The role of women on the railways in wartime is fascinating and seems to have been much forgotten. What inspired you to write about it?
Yes, it is fascinating and, for me, the most amazing thing was the huge variety of jobs that women undertook. By the end of the war, the only jobs they weren't doing were those of train driver and fireman, but they did everything else - all the jobs you'd normally associate with working on a station or train, plus jobs in the engine sheds and on the permanent way (railway tracks).
I became interested in writing about the war about 10 years ago when WW2 sagas started to appear in quantity. My main interest was life on the home front and I now have a large collection of books. I started writing a couple of books, but set them aside. Fast forward to the end of 2018 and Arrow, Penguin's saga imprint, was looking for an author to write a railway-based WW2 saga series. The editor rang my agent and she suggested me. Less than a fortnight later, after I produced a detailed proposal for the series, I was offered a contract.
Having read the book I can understand why they snapped up your proposal – both the story and your characters are so engaging. Tell me a little about how you developed them?
Well, five of them already existed in the books I've already mentioned that never got finished, so I already knew a lot about them, especially Joan. The one I expected to have trouble with was Dot. When I compiled the proposal, I had to choose three viewpoint characters. These were Joan and Mabel, both of whom I knew about; then, since they were in their early 20s, I thought the third main character should be older and I made up Dot on the spot. I literally began a paragraph about her without knowing what I was going to say, just knowing I had to say something. I thought "They won't hold me to this" but they did! - and what a good thing they did. Dot seems to be the character everyone picks out as their favourite. I love her too. For me, she epitomises the women of the home front, women who devoted long hours to war work and then went home and looked after their homes and families. It was taken utterly for granted that they would manage their domestic duties.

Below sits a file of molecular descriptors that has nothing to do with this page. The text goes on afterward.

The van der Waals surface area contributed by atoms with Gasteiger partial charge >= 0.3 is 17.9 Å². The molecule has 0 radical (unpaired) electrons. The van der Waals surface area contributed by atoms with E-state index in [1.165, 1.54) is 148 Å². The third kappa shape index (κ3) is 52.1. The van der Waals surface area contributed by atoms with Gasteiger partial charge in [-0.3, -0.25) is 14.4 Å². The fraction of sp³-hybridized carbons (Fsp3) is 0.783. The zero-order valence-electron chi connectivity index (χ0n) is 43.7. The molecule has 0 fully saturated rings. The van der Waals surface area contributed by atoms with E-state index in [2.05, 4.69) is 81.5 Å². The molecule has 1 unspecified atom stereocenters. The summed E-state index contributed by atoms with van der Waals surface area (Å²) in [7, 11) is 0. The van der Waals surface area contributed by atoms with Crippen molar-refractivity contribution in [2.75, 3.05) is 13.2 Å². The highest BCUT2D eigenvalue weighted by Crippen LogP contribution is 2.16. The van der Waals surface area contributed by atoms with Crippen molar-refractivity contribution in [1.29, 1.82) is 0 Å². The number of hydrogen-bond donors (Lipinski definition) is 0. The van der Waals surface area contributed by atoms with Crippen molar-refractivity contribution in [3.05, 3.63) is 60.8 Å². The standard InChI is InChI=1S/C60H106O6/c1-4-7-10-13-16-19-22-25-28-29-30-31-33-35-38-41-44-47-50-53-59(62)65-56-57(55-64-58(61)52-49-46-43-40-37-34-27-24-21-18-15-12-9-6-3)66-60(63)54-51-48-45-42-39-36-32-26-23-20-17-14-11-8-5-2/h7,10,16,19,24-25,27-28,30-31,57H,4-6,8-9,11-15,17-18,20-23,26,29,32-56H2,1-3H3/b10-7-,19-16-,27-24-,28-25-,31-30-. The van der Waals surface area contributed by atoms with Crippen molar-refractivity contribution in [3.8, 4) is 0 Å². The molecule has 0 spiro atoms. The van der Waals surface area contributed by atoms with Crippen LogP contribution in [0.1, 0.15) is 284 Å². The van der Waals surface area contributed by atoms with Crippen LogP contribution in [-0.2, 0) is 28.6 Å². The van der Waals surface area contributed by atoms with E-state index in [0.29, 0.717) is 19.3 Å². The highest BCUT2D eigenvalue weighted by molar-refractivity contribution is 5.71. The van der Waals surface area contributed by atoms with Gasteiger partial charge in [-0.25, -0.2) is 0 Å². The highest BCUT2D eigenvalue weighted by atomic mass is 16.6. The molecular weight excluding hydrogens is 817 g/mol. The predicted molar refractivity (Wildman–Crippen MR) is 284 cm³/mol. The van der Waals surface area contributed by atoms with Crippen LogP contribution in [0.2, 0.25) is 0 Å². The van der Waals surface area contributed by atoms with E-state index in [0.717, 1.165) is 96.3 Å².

I loved Dot too and I really want to know how her story pans out. It interesting that three of the women are seen as being in the spotlight because some of the secondary characters are just as fascinating. Do you know yet how many books there will be and how much of the wartime period they will cover?
I was asked to write a trilogy about three main characters, with a supporting cast of other characters ready to step forward to take the spotlight if the series continues. I'm glad you like the secondary characters. Readers will get a glimpse of Cordelia's home life in the second book, Secrets of the Railway Girls, and they'll also find out more about one of the girls in the gang of lengthmen Mabel works with. At the moment I am coming towards to end of writing book 3, which takes the war as far as June 1941. Will the series continue? I hope so! I'd love to share the stories of my other railway girls.